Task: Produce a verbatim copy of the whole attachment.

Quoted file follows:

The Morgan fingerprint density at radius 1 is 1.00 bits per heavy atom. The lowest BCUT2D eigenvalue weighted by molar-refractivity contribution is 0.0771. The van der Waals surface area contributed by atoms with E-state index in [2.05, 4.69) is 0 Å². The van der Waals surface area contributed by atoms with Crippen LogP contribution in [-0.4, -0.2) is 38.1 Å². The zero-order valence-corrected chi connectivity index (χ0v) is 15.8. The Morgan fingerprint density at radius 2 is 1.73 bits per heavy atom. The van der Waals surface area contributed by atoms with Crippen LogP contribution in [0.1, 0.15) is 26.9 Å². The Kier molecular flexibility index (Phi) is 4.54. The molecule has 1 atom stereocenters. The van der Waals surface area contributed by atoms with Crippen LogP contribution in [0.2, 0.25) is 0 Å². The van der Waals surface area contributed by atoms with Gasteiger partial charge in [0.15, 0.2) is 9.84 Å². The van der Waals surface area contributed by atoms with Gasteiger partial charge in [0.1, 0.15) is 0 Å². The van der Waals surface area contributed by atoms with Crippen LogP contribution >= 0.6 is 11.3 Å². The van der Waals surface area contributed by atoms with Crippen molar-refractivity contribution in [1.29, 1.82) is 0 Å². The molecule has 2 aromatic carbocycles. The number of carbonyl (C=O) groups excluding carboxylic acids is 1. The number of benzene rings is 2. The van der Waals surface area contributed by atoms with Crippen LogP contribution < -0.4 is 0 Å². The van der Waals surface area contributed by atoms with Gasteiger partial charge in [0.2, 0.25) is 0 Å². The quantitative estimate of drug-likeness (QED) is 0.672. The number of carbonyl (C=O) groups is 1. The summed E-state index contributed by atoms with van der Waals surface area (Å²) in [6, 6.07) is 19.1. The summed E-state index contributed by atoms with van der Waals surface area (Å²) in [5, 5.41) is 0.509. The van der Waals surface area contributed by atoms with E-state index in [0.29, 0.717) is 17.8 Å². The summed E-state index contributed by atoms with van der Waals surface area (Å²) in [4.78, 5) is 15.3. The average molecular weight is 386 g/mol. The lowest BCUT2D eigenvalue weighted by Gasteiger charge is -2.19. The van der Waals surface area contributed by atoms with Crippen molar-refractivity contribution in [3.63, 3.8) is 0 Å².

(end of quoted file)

The Morgan fingerprint density at radius 1 is 1.00 bits per heavy atom. The lowest BCUT2D eigenvalue weighted by molar-refractivity contribution is 0.0771. The van der Waals surface area contributed by atoms with E-state index in [2.05, 4.69) is 0 Å². The van der Waals surface area contributed by atoms with Crippen LogP contribution in [-0.4, -0.2) is 38.1 Å². The zero-order valence-corrected chi connectivity index (χ0v) is 15.8. The Morgan fingerprint density at radius 2 is 1.73 bits per heavy atom. The van der Waals surface area contributed by atoms with Crippen LogP contribution in [0.1, 0.15) is 26.9 Å². The Kier molecular flexibility index (Phi) is 4.54. The molecule has 1 atom stereocenters. The van der Waals surface area contributed by atoms with Crippen LogP contribution in [0.2, 0.25) is 0 Å². The van der Waals surface area contributed by atoms with Gasteiger partial charge in [0.15, 0.2) is 9.84 Å². The van der Waals surface area contributed by atoms with Gasteiger partial charge in [0.1, 0.15) is 0 Å². The van der Waals surface area contributed by atoms with Crippen LogP contribution >= 0.6 is 11.3 Å². The van der Waals surface area contributed by atoms with Crippen molar-refractivity contribution in [1.29, 1.82) is 0 Å². The molecule has 2 aromatic carbocycles. The number of carbonyl (C=O) groups excluding carboxylic acids is 1. The number of benzene rings is 2. The van der Waals surface area contributed by atoms with Crippen LogP contribution < -0.4 is 0 Å². The van der Waals surface area contributed by atoms with Gasteiger partial charge in [0.2, 0.25) is 0 Å². The quantitative estimate of drug-likeness (QED) is 0.672. The number of carbonyl (C=O) groups is 1. The summed E-state index contributed by atoms with van der Waals surface area (Å²) in [6, 6.07) is 19.1. The summed E-state index contributed by atoms with van der Waals surface area (Å²) in [5, 5.41) is 0.509. The van der Waals surface area contributed by atoms with E-state index in [0.29, 0.717) is 17.8 Å². The summed E-state index contributed by atoms with van der Waals surface area (Å²) in [4.78, 5) is 15.3. The average molecular weight is 386 g/mol. The lowest BCUT2D eigenvalue weighted by Gasteiger charge is -2.19. The van der Waals surface area contributed by atoms with Crippen molar-refractivity contribution in [3.63, 3.8) is 0 Å².